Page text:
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Payment Plans

Installment Agreements

IRS encourages taxpayers to pay what they owe as quickly as possible. For those individuals or businesses not able to resolve a tax debt immediately, an installment agreement can be a reasonable payment option. Installment agreements allow for the full payment of the tax debt in smaller, more manageable amounts.

To be eligible for an installment agreement, all returns that are due must first be filed.

Installment agreements generally require equal monthly payments. The amount of an installment payment will be based upon the amount owed and on the taxpayer’s ability to pay that amount within the time legally available for the IRS to collect. By law, the IRS has the authority to collect outstanding federal taxes for ten years from the date of assessment. For taxpayers that enter into an installment agreement, the IRS may require a signed waiver to extend the time IRS can collect.

Taxpayers who already have an installment agreement from a previous amount owed may still find help. All of the amounts owed could be included in one installment agreement. Additionally, a Collection Information Statement may have to be completed to further illustrate the financial situation.

As a condition of an installment agreement, any refund due in a future year will be applied against the amount owed. Therefore, taxpayers may not get all of their refund if they owe certain past-due amounts, such as federal tax, state tax, a student loan, or child support.  The IRS will automatically apply the refund to the taxes owed. If the refund does not take care of the tax debt; then the installment agreement continues until all of the terms are met.

 

Interest does not stop with an installment agreement

An installment agreement is more costly than paying all the taxes owed now. Penalties and interest continue to be charged on the unpaid portion of the debt throughout the duration of an installment agreement.

 

How best to make timely installment payments

The IRS strongly recommends one of the following options for payment under an installment agreement:

  • Direct Debit – electronic transfers from a checking account; or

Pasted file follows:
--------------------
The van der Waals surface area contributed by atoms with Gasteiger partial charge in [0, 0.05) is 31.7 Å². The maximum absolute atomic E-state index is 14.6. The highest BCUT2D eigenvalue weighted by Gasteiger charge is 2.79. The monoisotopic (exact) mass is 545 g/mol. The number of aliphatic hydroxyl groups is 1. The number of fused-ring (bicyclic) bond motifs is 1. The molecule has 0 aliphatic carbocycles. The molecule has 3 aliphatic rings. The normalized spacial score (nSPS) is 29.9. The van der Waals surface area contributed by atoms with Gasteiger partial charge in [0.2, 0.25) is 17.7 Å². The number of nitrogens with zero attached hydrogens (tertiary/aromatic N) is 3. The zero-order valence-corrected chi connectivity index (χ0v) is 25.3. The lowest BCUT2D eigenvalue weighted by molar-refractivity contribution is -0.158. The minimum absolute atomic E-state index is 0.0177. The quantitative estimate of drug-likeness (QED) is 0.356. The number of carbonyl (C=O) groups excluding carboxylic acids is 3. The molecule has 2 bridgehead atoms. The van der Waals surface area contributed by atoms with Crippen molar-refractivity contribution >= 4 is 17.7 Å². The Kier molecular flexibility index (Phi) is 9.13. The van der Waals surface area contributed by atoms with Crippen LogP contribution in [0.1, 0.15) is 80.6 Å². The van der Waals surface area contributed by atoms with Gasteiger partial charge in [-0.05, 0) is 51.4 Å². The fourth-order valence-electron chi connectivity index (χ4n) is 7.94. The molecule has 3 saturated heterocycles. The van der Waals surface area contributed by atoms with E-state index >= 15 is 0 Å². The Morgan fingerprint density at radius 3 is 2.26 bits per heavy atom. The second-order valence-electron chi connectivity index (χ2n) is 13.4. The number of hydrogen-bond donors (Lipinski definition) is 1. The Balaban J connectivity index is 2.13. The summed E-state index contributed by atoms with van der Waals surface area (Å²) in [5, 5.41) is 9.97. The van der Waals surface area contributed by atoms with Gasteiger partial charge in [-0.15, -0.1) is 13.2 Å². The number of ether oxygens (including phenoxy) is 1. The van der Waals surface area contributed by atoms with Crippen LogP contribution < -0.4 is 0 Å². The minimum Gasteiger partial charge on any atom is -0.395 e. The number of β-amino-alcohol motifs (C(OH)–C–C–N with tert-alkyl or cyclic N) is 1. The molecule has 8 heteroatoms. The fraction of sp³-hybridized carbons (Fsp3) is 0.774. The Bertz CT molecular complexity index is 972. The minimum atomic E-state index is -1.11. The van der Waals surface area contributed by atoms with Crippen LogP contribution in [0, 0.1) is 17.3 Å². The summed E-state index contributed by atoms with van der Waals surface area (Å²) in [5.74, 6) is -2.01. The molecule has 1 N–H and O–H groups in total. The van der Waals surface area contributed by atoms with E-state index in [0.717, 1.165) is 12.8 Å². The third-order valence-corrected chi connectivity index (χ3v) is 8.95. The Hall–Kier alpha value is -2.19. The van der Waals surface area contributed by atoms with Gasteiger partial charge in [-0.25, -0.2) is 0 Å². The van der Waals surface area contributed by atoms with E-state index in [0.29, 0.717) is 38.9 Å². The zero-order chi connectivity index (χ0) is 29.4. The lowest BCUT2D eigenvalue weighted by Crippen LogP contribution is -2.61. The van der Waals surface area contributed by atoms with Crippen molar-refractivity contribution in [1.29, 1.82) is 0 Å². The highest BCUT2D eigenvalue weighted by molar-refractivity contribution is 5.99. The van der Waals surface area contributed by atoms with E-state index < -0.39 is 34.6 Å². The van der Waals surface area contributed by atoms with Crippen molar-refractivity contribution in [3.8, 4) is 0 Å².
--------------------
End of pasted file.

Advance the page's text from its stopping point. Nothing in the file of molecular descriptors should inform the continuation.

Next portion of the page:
• Payroll Deduction – deductions that an employer takes from wages or salary. Call toll free 1-800-829-1040 to set up this option.

These forms of payment help to reduce the burden of mailing the payments, save postage, help ensure timely payments, and decrease the likelihood that the agreement will default. If the agreement defaults, enforced collection action could be taken.

Installment agreement payments can also be made by electronic funds transfer (www.eftps.gov), credit card (www.officialpayments.com or www.pay1040.com), personal or business check, money order, cashier’s check, certified funds or cash. (Cash payments can only be made in person at a local IRS Office–do not send cash through the mail).

 

Fees to set up an installment agreement

The IRS charges a user fee of $43 to set up the installment agreement. It is possible for an installment agreement to be reinstated if the agreement defaults. Also, installment agreements may be restructured to include additional amounts owed in one agreement. Reinstating or restructuring an existing installment agreement will cost an additional $24 user fee.

 

How to set up an installment agreement

Taxpayers wishing to pay off a tax debt through an installment agreement and owe:

  • $25,000 or less in tax can call the number on the bill or notice (have the bill or notice available, along with the social security number). A fill-in Request for Installment Agreement, Form 9465, is available online and can be mailed to the address on the bill.
  • More than $25,000 in tax may still qualify for an installment agreement, but a Collection Information Statement, Form 433F, may need to be completed. Call the number on the bill or mail the Request for Installment Agreement, Form 9465 and Form 433F to the address on the bill.

A notification is sent to the taxpayer advising whether the terms of the installment agreement have been accepted or if they need to be modified.

The IRS generally may still file a Notice of Federal Tax Lien to secure the government’s interest in the taxpayer's personal or real property until final payment is made. The notice filing could have a negative impact on the taxpayer’s credit rating.

 

Enforced collection actions

Generally, IRS enforced collection actions (i.e., levy against personal or real property) are not made while an installment agreement request is being considered, or:

  • while an agreement is in effect;
  • for 30 days after a request for an agreement has been rejected; and
  • for any period while a timely appeal of the rejection or termination is being evaluated by the IRS.


Payments should be made timely

Throughout the term of an installment agreement, payments must be made on time. If payments cannot be made due to a change in financial condition, taxpayers should contact the IRS immediately. Failure to make timely payments could default the agreement. A defaulted installment agreement could subject a taxpayer’s account to enforced collection action and potentially have a negative effect on a taxpayer’s credit standing.

 

Annual statements of balance due

In accordance with the law, installment agreement taxpayers receive an annual statement from the IRS. The statement provides the amount owed at the beginning of the statement period, the payments (credits) posted to account(s), any fees or assessments, and the ending balance. Currently, the annual statement is sent each year in July.